I was in the car ordering at In-N-Out.
“Hey, Boss, what can I get for you?” asked the man taking orders who was nattily dressed in his white shirt and white hat, standing in the drive-through line with his electronic order pad and headset.
He looked like he should be waving in planes at LAX and, as capable as most In-N-Out employees are, I’m sure he could.
In-N-Out employees look like they are straight out of Central Casting. "Please send me the most cheerful, polite and well-spoken people you have."
Tall, short, thick, thin, black, white, brown, with braces or without, and young or not as young as they used to be. It doesn’t matter because they all seem to fit the mold.
This In-N-Out, like most, was busy and the line was 20 cars deep. Your first thought is "Will this take forever?" but it usually doesn’t. Twenty minutes later, food in lap, extra packets of salt in the bag, and fries generously overflowing the carton, once again you are marveling at the poetry of stone-cold American efficiency.
We smiled at each other. He’d called me “Boss.” It had been awhile since somebody had called me that.
“Boss” had had a run. Back then, everybody called everybody Boss. In gas stations, clothing stores and on street corners by men looking for an extra dollar.
“Boss” was hard to get a fix on. Had it been a compliment or was it a piece of encoded criticism meaning, “If you want to be a real boss, you might have to step up your game.”
This time at the In-N-Out, “Boss” seemed different. It lacked the irony. It seemed friendly and more akin to an invitation.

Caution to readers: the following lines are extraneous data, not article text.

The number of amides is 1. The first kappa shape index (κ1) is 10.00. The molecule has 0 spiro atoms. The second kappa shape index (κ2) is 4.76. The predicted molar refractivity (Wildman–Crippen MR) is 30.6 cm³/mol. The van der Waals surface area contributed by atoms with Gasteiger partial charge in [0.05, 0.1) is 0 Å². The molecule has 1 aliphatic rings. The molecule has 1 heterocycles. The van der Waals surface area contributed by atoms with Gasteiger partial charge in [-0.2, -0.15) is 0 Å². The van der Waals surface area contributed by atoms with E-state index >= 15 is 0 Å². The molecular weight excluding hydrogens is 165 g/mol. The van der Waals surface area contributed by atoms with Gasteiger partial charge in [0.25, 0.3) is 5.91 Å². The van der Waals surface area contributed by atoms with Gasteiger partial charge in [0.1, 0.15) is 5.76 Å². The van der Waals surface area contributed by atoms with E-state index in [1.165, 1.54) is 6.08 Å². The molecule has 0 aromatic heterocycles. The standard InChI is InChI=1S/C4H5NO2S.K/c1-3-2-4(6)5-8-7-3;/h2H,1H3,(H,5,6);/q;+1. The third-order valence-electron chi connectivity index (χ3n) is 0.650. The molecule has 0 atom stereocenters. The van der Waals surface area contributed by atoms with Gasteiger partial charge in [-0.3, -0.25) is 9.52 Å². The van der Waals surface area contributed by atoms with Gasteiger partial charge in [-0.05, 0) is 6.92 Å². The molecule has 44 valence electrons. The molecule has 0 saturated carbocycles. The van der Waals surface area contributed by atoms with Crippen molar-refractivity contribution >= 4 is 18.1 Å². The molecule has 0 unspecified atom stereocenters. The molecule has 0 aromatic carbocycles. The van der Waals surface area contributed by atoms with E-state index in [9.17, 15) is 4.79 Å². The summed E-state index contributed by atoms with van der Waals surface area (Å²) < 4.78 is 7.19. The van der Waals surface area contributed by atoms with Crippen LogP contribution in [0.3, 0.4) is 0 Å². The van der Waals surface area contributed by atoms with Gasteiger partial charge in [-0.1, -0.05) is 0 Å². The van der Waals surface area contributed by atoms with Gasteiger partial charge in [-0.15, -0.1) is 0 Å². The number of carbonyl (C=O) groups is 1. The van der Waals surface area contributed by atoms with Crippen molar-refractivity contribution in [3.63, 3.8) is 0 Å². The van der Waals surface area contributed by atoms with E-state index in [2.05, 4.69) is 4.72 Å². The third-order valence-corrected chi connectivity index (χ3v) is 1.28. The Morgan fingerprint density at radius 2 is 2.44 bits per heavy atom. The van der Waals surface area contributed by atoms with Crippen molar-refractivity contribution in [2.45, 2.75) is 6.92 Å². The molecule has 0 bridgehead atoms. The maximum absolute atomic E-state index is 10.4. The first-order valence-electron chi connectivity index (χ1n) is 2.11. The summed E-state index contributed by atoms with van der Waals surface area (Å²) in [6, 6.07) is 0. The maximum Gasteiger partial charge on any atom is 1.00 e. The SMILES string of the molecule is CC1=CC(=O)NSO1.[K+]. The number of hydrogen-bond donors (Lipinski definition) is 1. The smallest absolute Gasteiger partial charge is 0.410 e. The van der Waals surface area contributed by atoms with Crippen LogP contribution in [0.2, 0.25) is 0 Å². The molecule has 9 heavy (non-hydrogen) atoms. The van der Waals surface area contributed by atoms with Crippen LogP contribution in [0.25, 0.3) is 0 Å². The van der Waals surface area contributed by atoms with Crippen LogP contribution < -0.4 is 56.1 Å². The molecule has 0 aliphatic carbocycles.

“May I please have a cheeseburger with onions and fries?” I said, because that’s what this boss usually orders.
“Hey, Boss, it doesn’t look like you’re going to need anything to drink with that order,” he said, noticing I had two half-filled water bottles on the passenger seat as well as a thermos of coffee in the drink holder between the seats.
I thanked him. I thought about him. I admired him.
He was standing on the pavement among a line of cars. Standing in the sun breathing what he was breathing. Standing, breathing and dispensing wisdom and not charging a dime for it.
Wisdom that went something like this: Bosses keep the faith. Bosses get up in the morning and greet every day with as much humor and gratitude as they can muster. Bosses climb mountains not knowing whether they’re ever going to reach the top and if they do, that the journey will deliver what they hope it has promised.
If a man like that calls you “Boss,” it’s a compliment, an invitation and a challenge. The rest is up to us.
Then I was at the takeout window receiving my order. The Boss had remembered everything, including the napkins and extra packets of salt.
It wasn’t surprising because that’s what bosses do.